Since ending a brutal 27-year conflict in 2009, Sri Lanka is writing a new chapter in her history, which is seeing the country growing and changing in leaps and bounds. One of the first things I noticed on my latest trip there, after the absence of about a year, was how clean the streets of Colombo have become. Forget about those rotting mounds of garbage that pockmarked the urban landscape–you’re hard-pressed to find even the odd scrap of litter. I’m talking capital C-L-E-A-N. Minister of Defense cum Urban Development Gotabaya Rajapaksa deserves kudos for his beautification campaign, which includes knocking down the walls around all public spaces to create a sense of openness, which is, indeed, very rare these days in most congested Asian capitals. The government is also behind the renovation and restoration of such historic sites as the Colombo Racetrack and the Old Dutch Hospital, both of which have been turned into luxury shopping complexes boasting fine restaurants and bars. Originally built in 1677, the Old Dutch Hospital, in particular, provides a fitting showpiece for the new Colombo—elegant, exciting, and certainly not cheap. As headquarters for the culinary hotspot known as Ministry of Crab, it is a mandatory stop for all visitors here.
I had heard reports about the Ministry often tempered by complaints about how pricey it is. According to their own website, an XL crab clocking in at about a kilo will run you RS 5250 (which comes to about US $41). Though you may instinctively shudder at the thought of paying that much for a single crab consider the fact that you have never, ever in your life laid eyes on such a monstrous creature unless, of course, you grew up near the lagoons of Negombo or Chilaw, where these crabs are sourced. And never mind the tantalizing sauces they are cooked in—chili garlic being my own personal favorite—which can be mopped up with the old-style kade pan (bread) with which they are served. The crabmeat itself is some of the richest, most succulent animal flesh on land or sea, and even the smallest of its legs is loaded with this white gold. So, if you are the type who appreciates good food and think nothing of, say, plunking down $80 for a couple of ounces of prime Kobe beefsteak, $40 for a 32 ounce crustacean seems like a bona fide bargain. When you also consider that these native lagoon crabs were never before available in Sri Lanka because they were all exported to Singapore, you are, in fact, getting a true taste of The Resplendent Isle.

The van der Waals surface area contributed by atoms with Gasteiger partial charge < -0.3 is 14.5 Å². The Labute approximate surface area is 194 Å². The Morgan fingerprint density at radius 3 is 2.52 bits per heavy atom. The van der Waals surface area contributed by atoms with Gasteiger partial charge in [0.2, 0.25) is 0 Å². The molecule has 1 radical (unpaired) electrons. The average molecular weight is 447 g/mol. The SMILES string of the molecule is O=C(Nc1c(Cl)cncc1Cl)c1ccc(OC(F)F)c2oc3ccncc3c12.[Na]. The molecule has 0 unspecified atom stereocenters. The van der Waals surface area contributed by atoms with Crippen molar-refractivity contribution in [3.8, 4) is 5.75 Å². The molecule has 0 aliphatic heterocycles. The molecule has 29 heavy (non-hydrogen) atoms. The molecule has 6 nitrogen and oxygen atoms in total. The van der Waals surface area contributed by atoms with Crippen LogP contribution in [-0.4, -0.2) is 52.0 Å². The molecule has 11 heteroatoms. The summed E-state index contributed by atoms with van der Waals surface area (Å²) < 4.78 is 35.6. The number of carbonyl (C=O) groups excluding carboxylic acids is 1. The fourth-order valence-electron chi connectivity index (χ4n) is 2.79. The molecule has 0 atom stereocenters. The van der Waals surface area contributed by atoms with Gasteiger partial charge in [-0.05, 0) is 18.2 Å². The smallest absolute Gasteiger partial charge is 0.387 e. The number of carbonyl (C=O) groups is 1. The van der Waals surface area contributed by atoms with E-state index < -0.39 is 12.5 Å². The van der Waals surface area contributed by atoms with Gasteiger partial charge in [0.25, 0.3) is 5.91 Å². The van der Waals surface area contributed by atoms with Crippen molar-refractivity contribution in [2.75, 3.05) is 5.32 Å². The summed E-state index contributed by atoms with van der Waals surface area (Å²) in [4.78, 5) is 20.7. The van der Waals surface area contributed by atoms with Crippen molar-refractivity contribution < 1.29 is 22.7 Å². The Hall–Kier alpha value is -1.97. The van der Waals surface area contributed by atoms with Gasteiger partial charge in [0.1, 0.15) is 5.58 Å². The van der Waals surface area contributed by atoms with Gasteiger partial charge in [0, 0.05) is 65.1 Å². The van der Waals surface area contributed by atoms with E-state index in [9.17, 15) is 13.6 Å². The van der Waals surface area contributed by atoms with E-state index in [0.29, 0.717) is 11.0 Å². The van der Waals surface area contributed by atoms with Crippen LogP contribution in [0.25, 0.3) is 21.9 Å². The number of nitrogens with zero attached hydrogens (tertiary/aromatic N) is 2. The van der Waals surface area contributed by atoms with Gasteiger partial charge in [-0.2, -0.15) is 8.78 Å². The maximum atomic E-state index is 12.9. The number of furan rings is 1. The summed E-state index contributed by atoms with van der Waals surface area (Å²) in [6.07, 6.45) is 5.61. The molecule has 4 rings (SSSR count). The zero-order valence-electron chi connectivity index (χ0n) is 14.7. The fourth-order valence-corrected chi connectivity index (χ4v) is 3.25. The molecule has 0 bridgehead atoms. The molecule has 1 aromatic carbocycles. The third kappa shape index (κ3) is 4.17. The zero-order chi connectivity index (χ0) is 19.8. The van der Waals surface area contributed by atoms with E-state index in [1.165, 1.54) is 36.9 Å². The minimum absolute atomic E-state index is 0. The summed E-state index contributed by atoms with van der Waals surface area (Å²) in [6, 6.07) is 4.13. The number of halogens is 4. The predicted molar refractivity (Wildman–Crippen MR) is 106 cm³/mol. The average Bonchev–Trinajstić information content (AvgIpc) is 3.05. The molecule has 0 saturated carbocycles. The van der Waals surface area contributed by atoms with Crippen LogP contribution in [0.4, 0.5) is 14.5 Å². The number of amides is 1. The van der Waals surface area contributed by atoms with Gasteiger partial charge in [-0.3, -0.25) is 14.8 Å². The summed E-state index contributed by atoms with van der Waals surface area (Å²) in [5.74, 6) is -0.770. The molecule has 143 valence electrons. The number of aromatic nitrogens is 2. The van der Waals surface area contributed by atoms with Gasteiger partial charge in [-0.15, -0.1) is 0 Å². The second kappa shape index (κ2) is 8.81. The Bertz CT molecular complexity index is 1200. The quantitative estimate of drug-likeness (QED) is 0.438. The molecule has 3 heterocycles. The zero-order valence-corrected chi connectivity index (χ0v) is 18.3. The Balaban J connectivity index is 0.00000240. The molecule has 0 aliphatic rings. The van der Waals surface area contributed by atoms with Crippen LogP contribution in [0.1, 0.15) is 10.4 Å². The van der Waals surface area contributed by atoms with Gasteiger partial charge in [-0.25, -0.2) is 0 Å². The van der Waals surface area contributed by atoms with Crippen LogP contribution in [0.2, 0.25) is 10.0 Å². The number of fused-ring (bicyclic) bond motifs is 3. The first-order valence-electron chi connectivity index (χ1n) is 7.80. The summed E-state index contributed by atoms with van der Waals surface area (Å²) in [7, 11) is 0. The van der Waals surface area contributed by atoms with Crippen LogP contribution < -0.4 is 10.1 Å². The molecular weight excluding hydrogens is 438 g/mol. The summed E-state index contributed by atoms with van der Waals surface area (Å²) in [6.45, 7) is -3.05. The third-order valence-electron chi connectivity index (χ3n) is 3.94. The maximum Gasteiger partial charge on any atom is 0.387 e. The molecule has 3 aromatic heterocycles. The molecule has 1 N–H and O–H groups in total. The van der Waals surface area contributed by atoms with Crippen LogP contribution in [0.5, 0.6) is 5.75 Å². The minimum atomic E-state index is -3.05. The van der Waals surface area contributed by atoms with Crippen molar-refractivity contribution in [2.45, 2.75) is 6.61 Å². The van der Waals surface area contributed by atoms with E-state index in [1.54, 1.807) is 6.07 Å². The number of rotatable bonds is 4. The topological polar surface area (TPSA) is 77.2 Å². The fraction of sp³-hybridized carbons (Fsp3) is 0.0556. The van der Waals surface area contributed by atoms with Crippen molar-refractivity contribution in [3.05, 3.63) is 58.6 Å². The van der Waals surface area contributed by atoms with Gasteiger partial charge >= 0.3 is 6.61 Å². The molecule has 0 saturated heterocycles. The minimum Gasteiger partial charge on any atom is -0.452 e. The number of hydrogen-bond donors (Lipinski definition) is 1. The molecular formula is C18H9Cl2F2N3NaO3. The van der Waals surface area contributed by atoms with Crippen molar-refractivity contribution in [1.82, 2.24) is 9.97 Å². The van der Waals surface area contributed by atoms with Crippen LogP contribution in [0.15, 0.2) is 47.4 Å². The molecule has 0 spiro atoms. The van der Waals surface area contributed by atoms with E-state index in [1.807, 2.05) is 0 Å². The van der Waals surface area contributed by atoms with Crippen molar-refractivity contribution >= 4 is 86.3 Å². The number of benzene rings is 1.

Veteran restaurateur Darshan Munidasa, along with his partners, star cricketers, Mahela Jayawardene and Kumar Sangakkara, are the men behind the Ministry, but it is Darshan who maintains a daily presence, when he’s not splitting time at his other exceptional establishment, Nihonbashi, without a doubt the finest Japanese restaurant within 1000 miles (Darshan is half Japanese himself). Brimming with new ideas and enthusiasm, this guy is on top of every detail here—from the design of the open kitchen; to the Japanese, carbon-steel woks used to cook the crabs; to the fact that the pol sambol is made to order here on traditional grindstones, and served in a coconut shell with a 5 mm layer of coconut meat left intact. He clearly loves what he’s doing, and he’s set the bar quite high for Sri Lanka’s fine dining establishments. Hopefully others will follow his lead.
Though I ate Sri Lankan clams for the first time, and the biggest freshwater prawns I’ve ever seen in my life, the star of the show was, no doubt, the Sri Lankan lagoon crab, which sent shivers of patriotism down my spine. Ministry also takes a playful approach to five-star dining providing customers with bibs, which you will definitely need as you dig into these crabs with both hands. As a connoisseur of crustaceans and a Cancer myself, I can honestly say that these were the biggest and best crabs I have ever eaten. But don’t take my word for it. Indulge for yourself! And long live Ministry of Crab!